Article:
‘We have all these marches and protests, what’s next?’: Young leaders in New York put out demands for police and community reform

“We have all these marches and protests, what’s next?” Timothy Hunter, 21, one of the founding members of Strategy for Black Lives, told CNN.

Members of the group have helped organize major events in New York over the past two weeks, including last Thursday’s memorial march for George Floyd in Brooklyn. The group also participated in protests at the Barclays Center the previous weekend and marched from Foley Square to Bryant Park earlier last week.

Even as members of Strategy for Black Lives are partaking in demonstrations, the group remains focused on the future.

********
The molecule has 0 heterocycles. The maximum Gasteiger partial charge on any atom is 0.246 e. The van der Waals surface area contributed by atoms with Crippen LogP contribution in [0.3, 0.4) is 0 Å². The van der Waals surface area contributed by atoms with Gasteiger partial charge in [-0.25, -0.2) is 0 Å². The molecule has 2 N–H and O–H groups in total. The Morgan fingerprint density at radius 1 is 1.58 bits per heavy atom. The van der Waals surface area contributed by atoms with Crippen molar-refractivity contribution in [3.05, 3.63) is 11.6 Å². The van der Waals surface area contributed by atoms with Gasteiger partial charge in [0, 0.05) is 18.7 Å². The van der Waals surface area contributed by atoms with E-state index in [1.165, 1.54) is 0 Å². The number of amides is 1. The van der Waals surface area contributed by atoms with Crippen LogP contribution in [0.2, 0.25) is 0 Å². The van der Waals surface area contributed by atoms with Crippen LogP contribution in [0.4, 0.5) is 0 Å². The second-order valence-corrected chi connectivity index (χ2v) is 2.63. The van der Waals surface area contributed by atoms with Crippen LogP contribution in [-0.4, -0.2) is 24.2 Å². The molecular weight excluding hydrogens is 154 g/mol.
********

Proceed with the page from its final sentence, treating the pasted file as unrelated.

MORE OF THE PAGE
According to their mission statement, Strategy for Black Lives intends to “organize, educate, and engage communities to raise awareness of America’s history in the mistreatment of marginalized populations.” They came up with the NYC Organizing Communities for Accountability and Policy reform movement, which is centered around three core principles: organizing communities, accountability and policy reform. The group is committed to “a multi-pronged approach,” founding member Frantzy Luzincourt, 21, told CNN, that combines on the ground demonstrations, policy conversations and lobbying efforts.

The movement echoes the Safer NY Act, a series of bills related to police reform under consideration by the New York State Legislature.

“We have been tracking legislation and fully support the passage of the collection of bills known as the Safer NY Act,” Strategy for Black Lives wrote in a statement.